Members in Los Angeles Union Petition for Vote on Leadership Pact With Mayor
The battle over who should control the public schools in Los Angeles continues to escalate, with a group of teachers challenging their union leaders’ decision to support Mayor Antonio Villaraigosa’s bid to win some authority over schools.
Calling themselves the Coalition for Union Democracy, the teachers have successfully petitioned for a unionwide vote on the controversial matter. But any internal referendum—which is triggered by a petition signed by at least 500 members of the local—is not likely to happen before state lawmakers vote on the mayor’s bill.
The California legislature adjourns Aug. 31; union rules require a referendum to occur within 60 days of the submission of signatures.
Nearly 600 teachers in the Los Angeles Unified School District signed the petition to force a vote over Mr. Villaraigosa’s plan within the 47,000-member United Teachers Los Angeles, said Paul Huebner, the vice chairman of the union’s political action committee and a leading organizer of the coalition. UTLA is affiliated with both the National Education Association and the American Federation of Teachers.
Mr. Huebner, a 2nd grade teacher, said he and his colleagues are upset that union leaders made a deal with the mayor without getting input from a broader range of members. They are urging the UTLA to schedule a vote before the legislature adjourns.
“Folks are very concerned that such a small number of people worked out this deal just before it was announced,” he said.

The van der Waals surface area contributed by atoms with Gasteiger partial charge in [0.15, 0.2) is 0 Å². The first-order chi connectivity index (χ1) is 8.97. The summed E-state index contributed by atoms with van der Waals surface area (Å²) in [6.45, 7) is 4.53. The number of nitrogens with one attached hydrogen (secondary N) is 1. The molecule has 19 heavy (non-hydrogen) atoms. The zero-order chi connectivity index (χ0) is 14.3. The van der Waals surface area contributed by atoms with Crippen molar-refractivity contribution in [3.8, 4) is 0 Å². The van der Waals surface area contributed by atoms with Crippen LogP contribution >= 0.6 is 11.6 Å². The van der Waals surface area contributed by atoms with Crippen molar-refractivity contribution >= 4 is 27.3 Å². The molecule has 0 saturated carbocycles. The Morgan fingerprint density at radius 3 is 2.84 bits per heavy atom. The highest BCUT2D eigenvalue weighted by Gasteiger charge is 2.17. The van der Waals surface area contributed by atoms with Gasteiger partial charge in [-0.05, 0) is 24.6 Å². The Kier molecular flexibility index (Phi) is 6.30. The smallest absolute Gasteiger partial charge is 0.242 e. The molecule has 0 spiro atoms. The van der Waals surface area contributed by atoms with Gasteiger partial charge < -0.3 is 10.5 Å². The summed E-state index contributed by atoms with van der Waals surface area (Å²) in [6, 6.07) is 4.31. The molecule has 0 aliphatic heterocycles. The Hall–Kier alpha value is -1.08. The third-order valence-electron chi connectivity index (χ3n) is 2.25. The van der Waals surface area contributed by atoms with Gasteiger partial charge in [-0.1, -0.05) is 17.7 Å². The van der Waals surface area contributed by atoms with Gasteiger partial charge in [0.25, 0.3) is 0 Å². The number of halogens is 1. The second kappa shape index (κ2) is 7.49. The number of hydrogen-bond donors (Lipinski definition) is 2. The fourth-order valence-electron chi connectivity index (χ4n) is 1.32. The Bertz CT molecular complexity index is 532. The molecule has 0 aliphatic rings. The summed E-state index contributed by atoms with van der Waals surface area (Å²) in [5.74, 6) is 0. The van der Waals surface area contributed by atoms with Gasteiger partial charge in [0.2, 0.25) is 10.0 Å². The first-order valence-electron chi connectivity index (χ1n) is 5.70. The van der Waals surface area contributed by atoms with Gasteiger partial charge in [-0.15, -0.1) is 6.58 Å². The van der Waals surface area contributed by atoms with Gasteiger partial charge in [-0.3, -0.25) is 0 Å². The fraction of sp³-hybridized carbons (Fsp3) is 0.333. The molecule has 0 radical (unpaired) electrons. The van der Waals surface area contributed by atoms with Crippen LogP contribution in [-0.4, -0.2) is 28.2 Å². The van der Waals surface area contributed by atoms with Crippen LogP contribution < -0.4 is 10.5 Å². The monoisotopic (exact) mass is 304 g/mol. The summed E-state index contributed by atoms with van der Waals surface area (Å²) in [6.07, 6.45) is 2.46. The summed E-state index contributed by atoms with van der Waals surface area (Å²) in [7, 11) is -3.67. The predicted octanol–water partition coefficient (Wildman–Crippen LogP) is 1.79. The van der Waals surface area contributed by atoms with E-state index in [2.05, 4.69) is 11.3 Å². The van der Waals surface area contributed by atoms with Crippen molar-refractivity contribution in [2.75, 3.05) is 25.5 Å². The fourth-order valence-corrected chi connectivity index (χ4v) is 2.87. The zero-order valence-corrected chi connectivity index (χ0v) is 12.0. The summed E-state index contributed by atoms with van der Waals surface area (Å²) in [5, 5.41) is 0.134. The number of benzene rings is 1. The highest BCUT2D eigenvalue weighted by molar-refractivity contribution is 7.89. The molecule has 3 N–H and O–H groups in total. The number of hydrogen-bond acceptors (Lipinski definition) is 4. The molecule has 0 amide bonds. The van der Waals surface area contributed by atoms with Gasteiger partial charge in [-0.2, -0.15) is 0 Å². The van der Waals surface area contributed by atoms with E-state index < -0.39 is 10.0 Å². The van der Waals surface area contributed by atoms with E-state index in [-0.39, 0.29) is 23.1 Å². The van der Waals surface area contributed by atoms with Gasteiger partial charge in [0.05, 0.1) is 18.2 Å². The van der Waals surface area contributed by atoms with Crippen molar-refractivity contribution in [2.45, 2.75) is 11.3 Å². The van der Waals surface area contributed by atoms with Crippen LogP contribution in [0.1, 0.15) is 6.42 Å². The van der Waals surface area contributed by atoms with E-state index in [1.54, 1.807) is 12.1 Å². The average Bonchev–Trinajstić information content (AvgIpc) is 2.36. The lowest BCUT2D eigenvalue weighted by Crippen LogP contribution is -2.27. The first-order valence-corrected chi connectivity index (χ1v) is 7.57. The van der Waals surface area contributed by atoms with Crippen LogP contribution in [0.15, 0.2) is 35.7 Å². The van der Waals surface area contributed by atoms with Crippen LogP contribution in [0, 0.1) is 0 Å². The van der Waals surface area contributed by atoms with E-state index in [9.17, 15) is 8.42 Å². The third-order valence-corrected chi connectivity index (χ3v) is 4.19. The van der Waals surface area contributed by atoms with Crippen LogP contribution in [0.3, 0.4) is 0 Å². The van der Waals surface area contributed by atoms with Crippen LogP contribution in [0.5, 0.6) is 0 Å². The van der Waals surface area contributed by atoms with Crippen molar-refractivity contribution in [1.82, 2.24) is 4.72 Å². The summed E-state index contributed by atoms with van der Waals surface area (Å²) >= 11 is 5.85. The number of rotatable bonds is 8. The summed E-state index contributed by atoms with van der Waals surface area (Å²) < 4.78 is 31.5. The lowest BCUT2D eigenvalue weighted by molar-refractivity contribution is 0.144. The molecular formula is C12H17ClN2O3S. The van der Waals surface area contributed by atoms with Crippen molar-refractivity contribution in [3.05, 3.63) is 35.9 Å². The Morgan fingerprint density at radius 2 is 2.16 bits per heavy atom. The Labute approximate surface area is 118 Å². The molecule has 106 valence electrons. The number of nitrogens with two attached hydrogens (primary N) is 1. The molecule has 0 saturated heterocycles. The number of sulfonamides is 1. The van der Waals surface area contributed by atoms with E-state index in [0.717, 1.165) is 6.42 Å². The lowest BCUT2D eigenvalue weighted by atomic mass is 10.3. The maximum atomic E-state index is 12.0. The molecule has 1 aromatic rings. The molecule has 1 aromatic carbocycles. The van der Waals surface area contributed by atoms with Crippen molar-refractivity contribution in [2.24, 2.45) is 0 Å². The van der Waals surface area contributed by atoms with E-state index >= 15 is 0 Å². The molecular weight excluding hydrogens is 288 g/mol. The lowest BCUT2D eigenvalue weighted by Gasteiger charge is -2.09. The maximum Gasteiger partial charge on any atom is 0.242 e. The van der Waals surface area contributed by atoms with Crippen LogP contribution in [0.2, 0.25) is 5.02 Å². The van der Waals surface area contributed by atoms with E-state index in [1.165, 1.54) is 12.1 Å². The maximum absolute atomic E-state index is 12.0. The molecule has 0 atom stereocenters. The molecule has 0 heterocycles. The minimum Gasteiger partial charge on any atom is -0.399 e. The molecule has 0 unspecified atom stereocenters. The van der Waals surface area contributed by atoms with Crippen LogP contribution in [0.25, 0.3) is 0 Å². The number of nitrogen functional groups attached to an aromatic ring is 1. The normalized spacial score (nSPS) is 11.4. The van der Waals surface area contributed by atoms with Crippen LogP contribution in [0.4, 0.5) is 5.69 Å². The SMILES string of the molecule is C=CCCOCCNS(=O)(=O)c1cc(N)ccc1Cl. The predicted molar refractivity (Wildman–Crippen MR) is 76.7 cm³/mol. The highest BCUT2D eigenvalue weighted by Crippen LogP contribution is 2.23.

‘We Had to Act’
A.J. Duffy, UTLA’s president, doesn’t dispute that he decided to back Mr. Villaraigosa’s plan without consulting the rank and file. He said many teachers were probably surprised to hear of the agreement after months of fighting the mayor’s bid to gain complete control over the district. The agreement, struck in June, would allow the mayor to share authority with the elected school board and the superintendent. ("Power Over Curriculum at Heart of L.A. Deal," July 26, 2006.)
“Ultimately, it would have been better to have a discussion with the various governing bodies before we signed on,” he said. “But this happened very quickly, we got a call, and we had to act. We didn’t want to not be at the table.”
The union’s House of Representatives met last month and voted 101-89 to support the mayor’s legislation, Mr. Duffy said.
But he the referendum would be beneficial. “It’s another opportunity to explain to the members what this compromise is all about.”
Vol. 25, Issue 44, Page 8
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